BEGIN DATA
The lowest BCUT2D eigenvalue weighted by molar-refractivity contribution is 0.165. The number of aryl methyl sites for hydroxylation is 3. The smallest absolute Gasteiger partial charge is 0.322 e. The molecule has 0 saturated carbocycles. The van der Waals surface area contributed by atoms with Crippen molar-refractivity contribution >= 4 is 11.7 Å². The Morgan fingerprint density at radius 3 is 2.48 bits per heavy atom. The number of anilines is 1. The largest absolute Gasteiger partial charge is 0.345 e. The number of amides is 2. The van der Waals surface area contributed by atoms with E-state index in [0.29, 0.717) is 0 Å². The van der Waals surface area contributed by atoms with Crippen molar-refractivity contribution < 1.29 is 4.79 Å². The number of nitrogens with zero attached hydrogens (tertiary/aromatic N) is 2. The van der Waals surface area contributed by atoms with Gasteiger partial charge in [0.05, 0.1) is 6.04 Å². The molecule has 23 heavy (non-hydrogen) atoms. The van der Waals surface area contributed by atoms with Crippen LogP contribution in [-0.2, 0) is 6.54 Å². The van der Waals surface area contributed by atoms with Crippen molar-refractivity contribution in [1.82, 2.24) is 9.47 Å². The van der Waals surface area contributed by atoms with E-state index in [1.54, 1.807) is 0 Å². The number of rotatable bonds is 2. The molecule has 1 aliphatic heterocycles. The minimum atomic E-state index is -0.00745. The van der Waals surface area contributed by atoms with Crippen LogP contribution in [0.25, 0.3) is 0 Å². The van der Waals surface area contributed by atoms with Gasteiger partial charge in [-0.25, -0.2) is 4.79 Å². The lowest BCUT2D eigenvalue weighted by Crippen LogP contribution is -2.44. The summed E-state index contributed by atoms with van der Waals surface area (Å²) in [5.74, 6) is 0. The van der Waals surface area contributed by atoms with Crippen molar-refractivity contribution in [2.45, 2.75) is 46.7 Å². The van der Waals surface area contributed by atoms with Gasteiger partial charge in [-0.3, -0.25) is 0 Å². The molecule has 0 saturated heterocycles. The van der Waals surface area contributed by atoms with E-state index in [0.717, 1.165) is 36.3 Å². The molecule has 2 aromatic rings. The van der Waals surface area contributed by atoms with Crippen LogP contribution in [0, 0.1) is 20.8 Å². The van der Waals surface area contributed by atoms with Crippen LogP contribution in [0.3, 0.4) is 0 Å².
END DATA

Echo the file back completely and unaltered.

The lowest BCUT2D eigenvalue weighted by molar-refractivity contribution is 0.165. The number of aryl methyl sites for hydroxylation is 3. The smallest absolute Gasteiger partial charge is 0.322 e. The molecule has 0 saturated carbocycles. The van der Waals surface area contributed by atoms with Crippen molar-refractivity contribution >= 4 is 11.7 Å². The Morgan fingerprint density at radius 3 is 2.48 bits per heavy atom. The number of anilines is 1. The largest absolute Gasteiger partial charge is 0.345 e. The number of amides is 2. The van der Waals surface area contributed by atoms with E-state index in [0.29, 0.717) is 0 Å². The van der Waals surface area contributed by atoms with Crippen molar-refractivity contribution < 1.29 is 4.79 Å². The number of nitrogens with zero attached hydrogens (tertiary/aromatic N) is 2. The van der Waals surface area contributed by atoms with Gasteiger partial charge in [0.05, 0.1) is 6.04 Å². The molecule has 23 heavy (non-hydrogen) atoms. The van der Waals surface area contributed by atoms with Crippen LogP contribution in [-0.2, 0) is 6.54 Å². The van der Waals surface area contributed by atoms with Crippen molar-refractivity contribution in [1.82, 2.24) is 9.47 Å². The van der Waals surface area contributed by atoms with E-state index in [1.54, 1.807) is 0 Å². The number of rotatable bonds is 2. The molecule has 1 aliphatic heterocycles. The minimum atomic E-state index is -0.00745. The van der Waals surface area contributed by atoms with Crippen LogP contribution in [0.25, 0.3) is 0 Å². The van der Waals surface area contributed by atoms with Gasteiger partial charge in [-0.25, -0.2) is 4.79 Å². The lowest BCUT2D eigenvalue weighted by Crippen LogP contribution is -2.44. The summed E-state index contributed by atoms with van der Waals surface area (Å²) in [5.74, 6) is 0. The van der Waals surface area contributed by atoms with Crippen molar-refractivity contribution in [2.45, 2.75) is 46.7 Å². The van der Waals surface area contributed by atoms with Gasteiger partial charge in [-0.3, -0.25) is 0 Å². The molecule has 0 saturated heterocycles. The van der Waals surface area contributed by atoms with E-state index in [0.717, 1.165) is 36.3 Å². The molecule has 2 aromatic rings. The van der Waals surface area contributed by atoms with Crippen LogP contribution in [0, 0.1) is 20.8 Å². The van der Waals surface area contributed by atoms with Crippen LogP contribution in [0.3, 0.4) is 0 Å².